Verses 12–25

Here is, I. Solomon’s accession to the throne, 1 Kgs. 2:12. He came to it much more easily and peaceably than David did, and much sooner saw his government established. It is happy for a kingdom when the end of one good reign is the beginning of another, as it was here.

II. His just and necessary removal of Adonijah his rival, in order to the establishment of his throne. Adonijah had made some bold pretensions to the crown, but was soon obliged to let them fail and throw himself upon Solomon’s mercy, who dismissed him upon his good behaviour, and, had he been easy, he might have been safe. But here we have him betraying himself into the hands of Solomon’s justice, and falling by it, the righteous God leaving him to himself, that he might be punished for his former treason and that Solomon’s throne might be established. Many thus ruin themselves, because they know not when they are well off, or well done to; and sinners, by presuming on God’s patience, treasure up wrath to themselves. Now observe,

1. Adonijah’s treasonable project, which was to marry Abishag, David’s concubine, not because he was in love with her, but because, by her, he hoped to renew his claim to the crown, which might stand him in stead, or because it was then looked upon as a branch of the government to have the wives of the predecessor, 2 Sam. 12:8. Absalom thought his pretensions much supported by lying with his father’s concubines. Adonijah flatters himself that if he may succeed him in his bed, especially with the best of his wives, he may by that means step up to succeed him in his throne. Restless and turbulent spirits reach high. It was but a small game to play at, as it should seem, yet he hoped to make it an after-game for the kingdom, and now to gain that by a wife which he could not gain by force.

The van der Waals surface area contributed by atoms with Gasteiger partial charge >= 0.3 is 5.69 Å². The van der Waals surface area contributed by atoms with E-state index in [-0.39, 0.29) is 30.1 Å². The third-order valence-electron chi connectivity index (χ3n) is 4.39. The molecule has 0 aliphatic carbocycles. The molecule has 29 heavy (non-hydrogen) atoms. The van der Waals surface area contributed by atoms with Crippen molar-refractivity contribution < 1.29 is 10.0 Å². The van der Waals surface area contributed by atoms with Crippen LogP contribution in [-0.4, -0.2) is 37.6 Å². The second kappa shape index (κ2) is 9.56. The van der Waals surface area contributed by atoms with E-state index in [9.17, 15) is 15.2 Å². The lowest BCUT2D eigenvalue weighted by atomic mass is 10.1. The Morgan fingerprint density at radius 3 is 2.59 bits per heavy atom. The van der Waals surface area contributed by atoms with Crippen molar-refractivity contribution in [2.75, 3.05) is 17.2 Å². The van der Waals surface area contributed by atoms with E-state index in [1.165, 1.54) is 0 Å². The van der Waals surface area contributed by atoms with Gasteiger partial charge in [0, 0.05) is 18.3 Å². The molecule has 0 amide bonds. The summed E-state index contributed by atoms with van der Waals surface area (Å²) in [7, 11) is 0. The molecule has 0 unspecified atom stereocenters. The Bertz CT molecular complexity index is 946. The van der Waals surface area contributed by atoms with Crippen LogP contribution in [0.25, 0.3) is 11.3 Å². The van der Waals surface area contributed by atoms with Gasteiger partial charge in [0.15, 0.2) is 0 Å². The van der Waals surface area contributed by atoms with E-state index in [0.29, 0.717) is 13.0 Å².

2. The means he used to compass this. He durst not make suit to Abishag immediately (he knew she was at Solomon’s disposal, and he would justly resent it if his consent were not first obtained, as even Ishbosheth did, in a like case, 2 Sam. 3:7), nor durst he himself apply immediately to Solomon, knowing that he lay under his displeasure; but he engaged Bathsheba to be his friend in this matter, who would be forward to believe it a matter of love, and not apt to suspect it a matter of policy. Bathsheba was surprised to see Adonijah in her apartment, and asked him if he did not come with a design to do her a mischief, because she had been instrumental to crush his late attempt. “No,” says he, “I come peaceably (1 Kgs. 2:13), and to beg a favour” (1 Kgs. 2:14), that she would use the great interest she had in her son to gain his consent, that he might marry Abishag (1 Kgs. 2:16, 17), and, if he may but obtain this, he will thankfully accept it, (1.) As a compensation for his loss of the kingdom. He insinuates (1 Kgs. 2:15), “Thou knowest the kingdom was mine, as my father’s eldest son, living at the time of his death, and all Israel set their faces on me.” This was false; they were but a few that he had on his side; yet thus he would represent himself as an object of compassion, that had been deprived of a crown, and therefore might well be gratified in a wife. If he may not inherit his father’s throne, yet let him have something valuable that was his father’s, to keep for his sake, and let it be Abishag. (2.) As his reward for his acquiescence in that loss. He owns Solomon’s right to the kingdom: “It was his from the Lord. I was foolish in offering to contest it; and now that it is turned about to him I am satisfied.” Thus he pretends to be well pleased with Solomon’s accession to the throne, when he is doing all he can to give him disturbance. His words were smoother than butter, but war was in his heart.